Vilified drugs can be beneficial

Years of propaganda have steered doctors and the public away from potential treatments.

Jasper Johnson

Anti-drug propaganda has led many people to believe that any illegal drug, or even nicotine, is an absolute evil and a poison for the body. However, many vilified drugs, when used properly, have neurochemical benefits. 
 
Overenthusiastic and vocal proponents of marijuana often falsely peddle cannabis as some cure-all drug. Although there are some therapeutic benefits to marijuana — Minnesota even legalized medical marijuana this summer — in my opinion, shining too much spotlight on cannabis causes many other drugs to be left on the wayside. 
 
MDMA was actually first used in the 1970s as a treatment in psychotherapy until its use as a recreational club drug gained notoriety. Though MDMA is currently illegal, in 2015 the government approved a promising study that will use MDMA in conjunction with psychotherapy to treat PTSD. 
 
Psychedelics such as LSD are also useful for psychological treatment. In addition to use in psychotherapy, microdosing on LSD may improve cognitive function and could be an alternative to Adderall or Ritalin.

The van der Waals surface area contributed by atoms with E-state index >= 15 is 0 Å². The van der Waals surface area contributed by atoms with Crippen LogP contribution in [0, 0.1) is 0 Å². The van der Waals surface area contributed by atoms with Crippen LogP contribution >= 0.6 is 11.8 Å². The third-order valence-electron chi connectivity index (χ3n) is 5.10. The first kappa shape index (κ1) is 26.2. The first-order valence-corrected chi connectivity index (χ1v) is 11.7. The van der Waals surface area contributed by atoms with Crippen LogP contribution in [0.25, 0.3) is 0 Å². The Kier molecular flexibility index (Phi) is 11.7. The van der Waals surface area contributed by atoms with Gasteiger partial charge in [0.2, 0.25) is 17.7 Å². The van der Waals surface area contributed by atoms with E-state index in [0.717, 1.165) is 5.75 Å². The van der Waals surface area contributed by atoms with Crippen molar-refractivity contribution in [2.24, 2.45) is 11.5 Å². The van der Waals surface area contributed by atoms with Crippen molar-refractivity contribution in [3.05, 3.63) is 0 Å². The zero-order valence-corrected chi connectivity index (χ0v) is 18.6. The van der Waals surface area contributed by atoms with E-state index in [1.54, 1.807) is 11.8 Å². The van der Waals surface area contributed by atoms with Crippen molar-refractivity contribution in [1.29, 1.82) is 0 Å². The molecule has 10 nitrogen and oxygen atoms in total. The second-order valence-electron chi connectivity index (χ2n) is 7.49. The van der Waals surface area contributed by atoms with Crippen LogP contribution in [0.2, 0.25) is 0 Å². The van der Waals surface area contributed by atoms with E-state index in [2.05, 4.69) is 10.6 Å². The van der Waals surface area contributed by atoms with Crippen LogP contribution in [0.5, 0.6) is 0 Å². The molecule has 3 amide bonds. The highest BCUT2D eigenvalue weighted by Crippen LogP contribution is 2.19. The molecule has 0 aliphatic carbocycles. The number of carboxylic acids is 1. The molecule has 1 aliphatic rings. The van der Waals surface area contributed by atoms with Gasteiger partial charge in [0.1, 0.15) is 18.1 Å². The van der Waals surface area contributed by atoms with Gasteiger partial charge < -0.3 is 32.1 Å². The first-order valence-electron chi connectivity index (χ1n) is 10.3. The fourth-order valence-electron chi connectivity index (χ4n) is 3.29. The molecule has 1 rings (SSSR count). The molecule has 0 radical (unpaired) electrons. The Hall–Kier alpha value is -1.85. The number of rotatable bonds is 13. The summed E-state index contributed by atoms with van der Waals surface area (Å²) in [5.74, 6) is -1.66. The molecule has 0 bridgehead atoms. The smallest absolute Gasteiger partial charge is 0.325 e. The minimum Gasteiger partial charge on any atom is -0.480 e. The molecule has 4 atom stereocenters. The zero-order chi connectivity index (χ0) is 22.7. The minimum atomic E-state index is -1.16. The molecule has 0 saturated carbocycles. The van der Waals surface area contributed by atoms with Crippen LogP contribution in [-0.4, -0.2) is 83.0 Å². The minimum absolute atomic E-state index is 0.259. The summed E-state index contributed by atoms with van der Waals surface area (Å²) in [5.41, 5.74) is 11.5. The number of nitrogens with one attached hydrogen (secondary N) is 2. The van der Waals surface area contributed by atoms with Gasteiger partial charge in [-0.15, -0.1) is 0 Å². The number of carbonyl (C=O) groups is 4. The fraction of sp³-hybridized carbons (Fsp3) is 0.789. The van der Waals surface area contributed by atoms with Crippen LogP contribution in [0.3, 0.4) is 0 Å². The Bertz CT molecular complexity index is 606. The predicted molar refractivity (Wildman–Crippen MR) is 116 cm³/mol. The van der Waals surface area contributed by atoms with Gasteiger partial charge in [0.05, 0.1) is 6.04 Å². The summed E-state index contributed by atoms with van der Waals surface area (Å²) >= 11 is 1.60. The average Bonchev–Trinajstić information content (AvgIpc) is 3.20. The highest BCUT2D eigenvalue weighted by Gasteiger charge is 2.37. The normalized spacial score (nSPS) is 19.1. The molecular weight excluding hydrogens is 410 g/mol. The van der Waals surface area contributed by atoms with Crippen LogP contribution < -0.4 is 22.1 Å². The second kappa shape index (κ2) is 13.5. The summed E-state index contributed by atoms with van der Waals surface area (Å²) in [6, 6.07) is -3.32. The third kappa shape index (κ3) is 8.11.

Even a legal drug like nicotine is stigmatized because of people’s inability to disassociate nicotine from smoking a cigarette. However, there is evidence that nicotine may ward off Parkinson’s disease and help schizophrenics. Of course, inhaling tobacco smoke wreaks havoc on the body, but nicotine as a chemical provides benefits. Nicotine on its own is actually hardly addictive; only the conjunction of nicotine and chemical inhibitors in tobacco smoke compounds leads to magnified addictiveness. 
 
In short, the potential medical benefits of various drugs are currently untapped because of misbeliefs and fear mongering.